The Portable Benjamin Franklin

Paperback (Print)
Buy Used
Buy Used from BN.com
$11.76
(Save 41%)
Item is in good condition but packaging may have signs of shelf wear/aging or torn packaging.
Condition: Used – Good details
Used and New from Other Sellers
Used and New from Other Sellers
from $1.99
Usually ships in 1-2 business days
(Save 90%)
Other sellers (Paperback)
  • All (18) from $1.99   
  • New (8) from $9.98   
  • Used (10) from $1.99   

Overview

It takes a very inclusive anthology to encompass the protean personality and range of interests of Benjamin Franklin, but The Portable Benjamin Franklin succeeds as no collection has. In addition to the complete Autobiography, the volume contains about 100 of Franklin’s major writings—essays, journalism, letters, political tracts, scientific observations, proposals for the improvement of civic and personal life, literary bagatelles, and private musings. The selections are reprinted in their entirety and organized chronologically within six sections that represent the full range of Franklin’s temperament. The result is a zestful read for Franklin scholars and anyone wanting to know and enjoy this American icon.

  • First time in Penguin Classics
  • Published to coincide with the 300th anniversary of Franklin's birthday
  • The only anthology of its kind to present essays and letters of Franklin's in their entirety
Read More Show Less

Product Details

  • ISBN-13: 9780143039549
  • Publisher: Penguin Group (USA) Incorporated
  • Publication date: 1/3/2006
  • Series: Penguin Classics Series
  • Pages: 576
  • Product dimensions: 5.20 (w) x 7.76 (h) x 1.28 (d)

Meet the Author

Benjamin Franklin (1706—1790) was a statesman, journalist, scientist, and entrepreneur. Among other achievements, he performed pioneering experiments with electricity and helped prepare both the Declaration of Independence and the Constitution.
Larzer Ziff is a research professor of English at Johns Hopkins University who has written extensively on American literary culture.

Read More Show Less

Table of Contents


The Portable Benjamin Franklin Introduction
Acknowledgments
Note on the Texts

The Portable Benjamin Franklin

Autobiography

Selected Writings

I. Printer, Journalist, Tradesman (1722-1757)

1722: The Dogood Papers (Nos. I, II, IV, VII)
1728: Epitaph

The Pennsylvania Gazette
1729: The Printer to the Reader
1731: An Apology for Printers
1732: Letter from Anthony Afterwit
1732: Letter from Celia Single
1735: Advice to a Pretty Creature and Replies

Poor Richard, & Poor Richard Improved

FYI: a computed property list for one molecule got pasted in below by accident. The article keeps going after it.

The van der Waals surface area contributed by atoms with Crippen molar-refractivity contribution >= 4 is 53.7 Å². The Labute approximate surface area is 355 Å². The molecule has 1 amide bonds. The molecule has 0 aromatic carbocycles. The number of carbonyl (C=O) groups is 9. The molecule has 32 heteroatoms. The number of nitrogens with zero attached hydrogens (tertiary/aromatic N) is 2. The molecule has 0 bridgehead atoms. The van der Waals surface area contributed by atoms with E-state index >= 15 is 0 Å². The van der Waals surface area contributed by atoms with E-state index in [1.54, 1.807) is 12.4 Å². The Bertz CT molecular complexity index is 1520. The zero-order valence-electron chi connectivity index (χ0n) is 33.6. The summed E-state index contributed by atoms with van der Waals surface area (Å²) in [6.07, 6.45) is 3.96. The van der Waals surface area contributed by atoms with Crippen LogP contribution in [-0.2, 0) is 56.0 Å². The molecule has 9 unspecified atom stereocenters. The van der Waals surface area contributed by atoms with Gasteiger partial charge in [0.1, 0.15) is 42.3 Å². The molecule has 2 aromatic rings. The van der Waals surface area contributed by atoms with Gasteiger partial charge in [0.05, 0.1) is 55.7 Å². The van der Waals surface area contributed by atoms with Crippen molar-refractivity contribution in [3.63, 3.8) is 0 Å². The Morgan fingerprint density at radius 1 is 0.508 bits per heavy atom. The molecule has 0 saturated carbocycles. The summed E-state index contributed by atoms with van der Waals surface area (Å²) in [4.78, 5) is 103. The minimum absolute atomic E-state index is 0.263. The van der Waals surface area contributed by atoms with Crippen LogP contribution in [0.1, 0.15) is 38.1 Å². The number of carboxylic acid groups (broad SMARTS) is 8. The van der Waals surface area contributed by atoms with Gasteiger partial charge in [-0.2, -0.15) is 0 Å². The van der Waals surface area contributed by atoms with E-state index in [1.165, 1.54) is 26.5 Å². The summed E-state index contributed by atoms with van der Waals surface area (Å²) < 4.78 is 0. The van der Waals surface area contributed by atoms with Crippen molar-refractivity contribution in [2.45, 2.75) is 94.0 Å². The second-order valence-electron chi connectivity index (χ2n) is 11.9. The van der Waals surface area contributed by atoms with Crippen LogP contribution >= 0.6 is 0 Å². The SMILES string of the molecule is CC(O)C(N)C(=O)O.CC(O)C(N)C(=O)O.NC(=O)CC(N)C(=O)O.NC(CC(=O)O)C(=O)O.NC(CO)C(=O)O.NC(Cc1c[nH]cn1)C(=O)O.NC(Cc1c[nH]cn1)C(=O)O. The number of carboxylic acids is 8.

1736: Hints for Those That Would Be Rich
1739: A True Prognostication
1753: Title Page
1753: Preface
1757: Directions for Making a Striking Sun Dial
1758: The Way to Wealth

II. The Betterment of Life

Civic and Personal Improvement
1743: Promoting Useful Knowledge
1749: Education of Youth
1760: To Mary Stevenson (reading with pen in hand)
1760: To Mary Stevenson (acquaintance with nature)
1763: To Mary Stevenson (American young begin to lisp)
1760s(?): To Oliver Neave (swimming lesson)
1782: The Handsome and Deformed Leg
1785: To Richard Price (books instead of a bell)
1786: The Art of Procuring Pleasant Dreams

Plans Private and Domestic
1748: To Cadwallader Colden (intends to retire)
1750: To Abiah Franklin (life in retirement)
1756: To Deborah Franklin (camp life)
1758: To Deborah Franklin (household arrangements)
1762: To William Strahan (intends to move to England)
1784: To William Franklin (reconciliation?)
1789: Codicil to Last Will and Testament

Inventions, Experiments, Observations
1747: To Peter Collinson (on electricity)
1750: To a Friend in Boston (an electric shock)
1752: To Peter Collinson (electrical kite)
1755: To Peter Collinson (whirlwinds)
1757: To John Pringle (electricity in paralytic cases)
1762: To Sir Alexander Dick (Pennsylvania fireplace [Franklin stove])
1762: To David Hume (installing a lightning rod)
1780: To Joseph Priestley (power of man over matter)
1783: To Sir Joseph Banks (some suppose flying now to be invented)
1784: To La Sabliere de la Condamine (cures by electricity and animal magnetism)
1785: To George Whatley (ruminations approaching age eighty)
1786: An Instrument for Taking Down Books from High Shelves
1786: To Benjamin Vaughan (lead poisoning)

III. Politics: Theory and Practice

Philadelphia, 1734-1757
1751: On Transported Felons
1751: Exporting of Felons to the Colonies
1751: Increase of Mankind
1754: Join or Die
1754: Three Letters to Governor Shirley

London and Philadelphia, 1757-1764
1763: To Isaac Norris (submits receipts)
1764: To Peter Collinson (let trade take its course)

London: Colonial Agent, 1764-1775
1766: Price of Corn, and Management of the Poor
1773: Rules by Which a Great Empire May Be Reduced to a Small One
1773: An Edict by the King of Prussia
1773: To William Franklin (on preceding satires)

Philadelphia: Revolution, 1775-1776
1775: To William Strahan (you are now my enemy)
1775: To Joseph Priestley (the Americans will fight)
1775: To a Friend in England [David Hartley] (there is no little enemy)
1776: To Lord Howe (impossible we should think of submission)
1776: Anecdote recalled by Jefferson about editing of Declaration of Independence

Paris: American Minister, 1776-1785